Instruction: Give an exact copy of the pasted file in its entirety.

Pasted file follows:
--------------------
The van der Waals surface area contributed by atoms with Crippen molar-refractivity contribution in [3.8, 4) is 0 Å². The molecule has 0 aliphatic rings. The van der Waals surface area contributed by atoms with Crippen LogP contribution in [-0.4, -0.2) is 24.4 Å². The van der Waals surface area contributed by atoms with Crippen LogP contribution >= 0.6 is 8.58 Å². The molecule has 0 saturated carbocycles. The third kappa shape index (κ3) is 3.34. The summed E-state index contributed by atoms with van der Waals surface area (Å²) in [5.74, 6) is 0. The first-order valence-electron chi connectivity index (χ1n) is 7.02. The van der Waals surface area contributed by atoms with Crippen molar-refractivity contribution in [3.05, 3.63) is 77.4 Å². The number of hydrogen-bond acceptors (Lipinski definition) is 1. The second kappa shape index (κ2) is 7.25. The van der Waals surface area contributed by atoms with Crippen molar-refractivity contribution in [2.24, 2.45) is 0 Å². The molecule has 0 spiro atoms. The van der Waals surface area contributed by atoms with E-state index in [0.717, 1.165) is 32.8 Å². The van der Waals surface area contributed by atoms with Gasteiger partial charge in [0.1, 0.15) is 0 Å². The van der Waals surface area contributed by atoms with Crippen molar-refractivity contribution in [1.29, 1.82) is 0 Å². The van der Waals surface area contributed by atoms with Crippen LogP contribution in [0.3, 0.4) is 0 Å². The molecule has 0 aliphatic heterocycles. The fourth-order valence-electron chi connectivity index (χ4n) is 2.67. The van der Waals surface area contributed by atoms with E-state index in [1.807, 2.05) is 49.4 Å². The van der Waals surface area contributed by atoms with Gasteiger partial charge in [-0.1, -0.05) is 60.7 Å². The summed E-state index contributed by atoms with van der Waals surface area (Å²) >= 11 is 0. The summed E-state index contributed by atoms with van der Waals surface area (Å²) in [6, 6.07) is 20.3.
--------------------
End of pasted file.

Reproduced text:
The van der Waals surface area contributed by atoms with Crippen molar-refractivity contribution in [3.8, 4) is 0 Å². The molecule has 0 aliphatic rings. The van der Waals surface area contributed by atoms with Crippen LogP contribution in [-0.4, -0.2) is 24.4 Å². The van der Waals surface area contributed by atoms with Crippen LogP contribution >= 0.6 is 8.58 Å². The molecule has 0 saturated carbocycles. The third kappa shape index (κ3) is 3.34. The summed E-state index contributed by atoms with van der Waals surface area (Å²) in [5.74, 6) is 0. The first-order valence-electron chi connectivity index (χ1n) is 7.02. The van der Waals surface area contributed by atoms with Crippen molar-refractivity contribution in [3.05, 3.63) is 77.4 Å². The number of hydrogen-bond acceptors (Lipinski definition) is 1. The second kappa shape index (κ2) is 7.25. The van der Waals surface area contributed by atoms with Crippen molar-refractivity contribution in [2.24, 2.45) is 0 Å². The molecule has 0 spiro atoms. The van der Waals surface area contributed by atoms with E-state index in [0.717, 1.165) is 32.8 Å². The van der Waals surface area contributed by atoms with Gasteiger partial charge in [0.1, 0.15) is 0 Å². The van der Waals surface area contributed by atoms with Crippen molar-refractivity contribution in [1.29, 1.82) is 0 Å². The van der Waals surface area contributed by atoms with Crippen LogP contribution in [0.3, 0.4) is 0 Å². The molecule has 0 aliphatic heterocycles. The fourth-order valence-electron chi connectivity index (χ4n) is 2.67. The van der Waals surface area contributed by atoms with E-state index in [1.807, 2.05) is 49.4 Å². The van der Waals surface area contributed by atoms with Gasteiger partial charge in [-0.1, -0.05) is 60.7 Å². The summed E-state index contributed by atoms with van der Waals surface area (Å²) >= 11 is 0. The summed E-state index contributed by atoms with van der Waals surface area (Å²) in [6, 6.07) is 20.3.